Health and the built environment

JimmyReid (1)An inspiring talk by Scotland’s Chief Medical Officer, Sir Harry Burns, launched the BEFS annual lecture series last week.

We learned that Scotland continues to lag other countries on a range of health indicators but that innovative solutions are bearing some fruit. The root of our current malaise was traced back to the early 1990s : loss of traditional jobs in heavy industry and housing clearance in the preceding years.

This often bitter period of upheaval in the 1980s and 1990s took its toll. Other nations adapted more successfully : Germany restructured its heavy industries and rebuilt a modern, competitive manufacturing base.

This era also saw individualism and personal wealth take precedence over social cohesion, exemplified by the slightly misconstrued Thatcher cry ‘there is no such thing as society’ (hijacked recently by the twitterati with the retort, ‘as a society can we now say there’s no such thing as Thatcher?’).

Stress caused by low self-esteem, insecurity and a lack of opportunity to influence personal and wider circumstances, resulted in negative behaviour and poor health outcomes.

Sir Harry suggested the built environment has a role in cause and remedy. However, we were left in no doubt that people, place and community ought to be the real focus. Give people and communities responsibility for themselves and they will prosper, he proclaimed, suggesting better use of the planning process to engage and enable local opinion and capacity. We already know it works. We need to do more of it and do it better.

It was interesting to see that the health issue is being addressed on a familiar survey/analysis/plan basis, responding directly to Scotland’s National Outcomes. Equally, it is disappointing to reflect that our development proposals and our built environment decisions often appear detached from the same Outcomes, which are similarly embedded in national planning policy and guidance. Does the built environment profession also suffer from low self-esteem, insecurity and the lack of opportunity to influence?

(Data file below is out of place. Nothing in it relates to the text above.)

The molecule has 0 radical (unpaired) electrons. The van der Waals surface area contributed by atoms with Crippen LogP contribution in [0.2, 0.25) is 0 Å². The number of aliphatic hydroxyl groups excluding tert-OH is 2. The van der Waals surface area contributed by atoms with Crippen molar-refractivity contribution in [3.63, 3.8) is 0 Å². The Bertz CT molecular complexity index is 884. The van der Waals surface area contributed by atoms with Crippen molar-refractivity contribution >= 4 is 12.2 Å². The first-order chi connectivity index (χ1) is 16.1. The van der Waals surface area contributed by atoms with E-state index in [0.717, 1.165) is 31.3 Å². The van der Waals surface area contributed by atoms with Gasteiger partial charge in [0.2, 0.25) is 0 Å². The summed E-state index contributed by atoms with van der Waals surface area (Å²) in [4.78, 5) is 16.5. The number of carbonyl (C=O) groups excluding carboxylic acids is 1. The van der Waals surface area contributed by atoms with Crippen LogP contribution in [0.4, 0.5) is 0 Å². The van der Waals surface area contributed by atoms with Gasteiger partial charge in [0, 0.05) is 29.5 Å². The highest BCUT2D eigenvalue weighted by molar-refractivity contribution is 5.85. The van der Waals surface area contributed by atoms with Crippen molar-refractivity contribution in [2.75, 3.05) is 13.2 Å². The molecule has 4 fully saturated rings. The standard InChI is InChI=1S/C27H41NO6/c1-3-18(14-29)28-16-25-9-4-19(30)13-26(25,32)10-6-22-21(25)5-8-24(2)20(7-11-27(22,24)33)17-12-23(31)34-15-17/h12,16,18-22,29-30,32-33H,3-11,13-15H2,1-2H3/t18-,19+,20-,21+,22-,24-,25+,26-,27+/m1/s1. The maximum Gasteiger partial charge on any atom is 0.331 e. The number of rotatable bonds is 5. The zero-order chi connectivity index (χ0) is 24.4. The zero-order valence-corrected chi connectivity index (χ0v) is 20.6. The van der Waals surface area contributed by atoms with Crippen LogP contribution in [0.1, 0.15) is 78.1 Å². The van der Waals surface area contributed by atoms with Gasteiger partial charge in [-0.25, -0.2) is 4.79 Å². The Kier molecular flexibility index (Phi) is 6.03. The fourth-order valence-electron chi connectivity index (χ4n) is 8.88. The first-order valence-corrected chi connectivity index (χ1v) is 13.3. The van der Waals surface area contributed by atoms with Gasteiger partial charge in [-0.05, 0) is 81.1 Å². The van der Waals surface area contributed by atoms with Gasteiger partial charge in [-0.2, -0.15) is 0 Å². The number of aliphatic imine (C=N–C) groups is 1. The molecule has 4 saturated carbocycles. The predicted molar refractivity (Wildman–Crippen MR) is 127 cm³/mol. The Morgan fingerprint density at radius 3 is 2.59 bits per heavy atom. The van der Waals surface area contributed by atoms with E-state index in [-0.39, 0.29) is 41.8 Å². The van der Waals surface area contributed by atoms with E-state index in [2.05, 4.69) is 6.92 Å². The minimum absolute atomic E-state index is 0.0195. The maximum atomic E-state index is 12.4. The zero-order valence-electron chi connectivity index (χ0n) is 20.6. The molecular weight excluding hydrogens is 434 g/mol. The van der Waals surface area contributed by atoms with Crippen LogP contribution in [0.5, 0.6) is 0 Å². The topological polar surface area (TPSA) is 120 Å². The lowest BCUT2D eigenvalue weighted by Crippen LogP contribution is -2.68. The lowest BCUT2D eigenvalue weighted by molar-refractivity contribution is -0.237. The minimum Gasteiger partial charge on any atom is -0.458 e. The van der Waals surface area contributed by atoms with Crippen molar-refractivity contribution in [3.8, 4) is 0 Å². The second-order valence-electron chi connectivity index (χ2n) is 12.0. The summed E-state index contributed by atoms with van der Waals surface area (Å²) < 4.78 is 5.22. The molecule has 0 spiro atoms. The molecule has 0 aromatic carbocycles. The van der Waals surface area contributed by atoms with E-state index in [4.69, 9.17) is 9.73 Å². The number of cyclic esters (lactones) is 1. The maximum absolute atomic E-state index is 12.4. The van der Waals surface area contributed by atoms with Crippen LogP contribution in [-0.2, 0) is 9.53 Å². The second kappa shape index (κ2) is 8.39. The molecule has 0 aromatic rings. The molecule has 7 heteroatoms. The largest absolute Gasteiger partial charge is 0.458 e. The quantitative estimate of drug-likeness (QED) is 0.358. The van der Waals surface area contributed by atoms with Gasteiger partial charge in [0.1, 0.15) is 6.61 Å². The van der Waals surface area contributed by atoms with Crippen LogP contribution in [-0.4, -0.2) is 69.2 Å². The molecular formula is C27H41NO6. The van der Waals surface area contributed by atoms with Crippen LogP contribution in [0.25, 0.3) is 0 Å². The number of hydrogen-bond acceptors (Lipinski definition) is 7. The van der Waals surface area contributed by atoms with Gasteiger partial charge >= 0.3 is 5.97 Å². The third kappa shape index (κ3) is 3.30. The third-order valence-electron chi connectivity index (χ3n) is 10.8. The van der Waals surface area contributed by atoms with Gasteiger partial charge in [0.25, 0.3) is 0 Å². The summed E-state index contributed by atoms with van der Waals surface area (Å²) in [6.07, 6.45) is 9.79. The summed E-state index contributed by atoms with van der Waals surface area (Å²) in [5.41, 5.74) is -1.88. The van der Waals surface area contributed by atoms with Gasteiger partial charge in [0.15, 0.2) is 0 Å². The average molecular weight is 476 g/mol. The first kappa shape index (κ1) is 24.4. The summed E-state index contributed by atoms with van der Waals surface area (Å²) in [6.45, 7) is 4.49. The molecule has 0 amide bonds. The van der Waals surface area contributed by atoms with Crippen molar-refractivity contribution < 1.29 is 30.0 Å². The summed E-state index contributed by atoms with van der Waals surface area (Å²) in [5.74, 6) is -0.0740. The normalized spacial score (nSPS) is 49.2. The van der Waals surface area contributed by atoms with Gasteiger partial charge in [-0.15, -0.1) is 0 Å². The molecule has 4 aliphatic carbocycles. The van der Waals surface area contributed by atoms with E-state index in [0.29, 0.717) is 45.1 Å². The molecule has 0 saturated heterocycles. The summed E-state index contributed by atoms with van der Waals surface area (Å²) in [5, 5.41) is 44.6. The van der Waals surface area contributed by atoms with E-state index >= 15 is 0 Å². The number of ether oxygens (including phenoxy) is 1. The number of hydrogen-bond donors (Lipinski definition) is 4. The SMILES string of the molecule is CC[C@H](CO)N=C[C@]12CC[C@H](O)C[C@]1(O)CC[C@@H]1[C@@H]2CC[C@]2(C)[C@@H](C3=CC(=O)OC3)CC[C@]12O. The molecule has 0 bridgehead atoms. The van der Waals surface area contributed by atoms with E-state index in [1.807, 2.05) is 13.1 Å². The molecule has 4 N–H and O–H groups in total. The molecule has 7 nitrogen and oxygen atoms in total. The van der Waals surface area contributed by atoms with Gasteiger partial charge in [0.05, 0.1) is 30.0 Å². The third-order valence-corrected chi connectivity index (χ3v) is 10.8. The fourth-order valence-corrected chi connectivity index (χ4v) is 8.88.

With Scotland’s Referendum approaching, we are all being asked to consider how we might best influence our personal and wider circumstances. Unfortunately, some of the fearful messages we’ve heard seem designed to undermine self-esteem and engender insecurity. That can’t be helpful in any sense, whatever the outcome in September.

The Referendum result may well prove to be a barometer of self-confidence.

For me, the BEFS lecture was a reminder of the need for holistic approaches, centred on the citizen, community and society. What kind of places do we want to live in? What kind of people do we want to be? If we can answer those questions honestly – and direct appropriate change – we may fully embrace preventative health and responsive place making.

We could make a start by looking at Copenhagen’s ‘Metropolis For People’.

Closer to home, Sir Harry turned to Jimmy Reid as a source of inspiration. The following extract from Reid’s inaugural rectorial address at Glasgow University in 1972 encapsulates the content of the BEFS lecture :

“Let me right at the outset define what I mean by alienation. It is the cry of men who feel themselves the victims of blind economic forces beyond their control. It’s the frustration of ordinary people excluded from the processes of decision making. The feeling of despair and hopelessness that pervades people who feel with justification that they have no real say in shaping or determining their own destinies.”

For more on Jimmy Reid and his legacy, see and

Richard Heggie

March 2013

Planning and rural economic development: Does Planning hear the rural voice?

Rural-Blog(Presentation to the Cross Party Group in the Scottish Parliament on Rural Policy, 19 February 2014)
All rural development contributes to the rural economy – including housing, which is often controversial. In fact, rural areas need people in order to thrive and they have capacity to spare. Islay is home to 3500 people. Once there were almost 20,000 Ileachs.

Address the demographic mix, provide affordable and market housing, and we’ll have growing capacity for local products, improved services and enhanced tourism, better access to education and real responses to rural poverty – all in an attractive landscape managed to high standards. Who wouldn’t want that?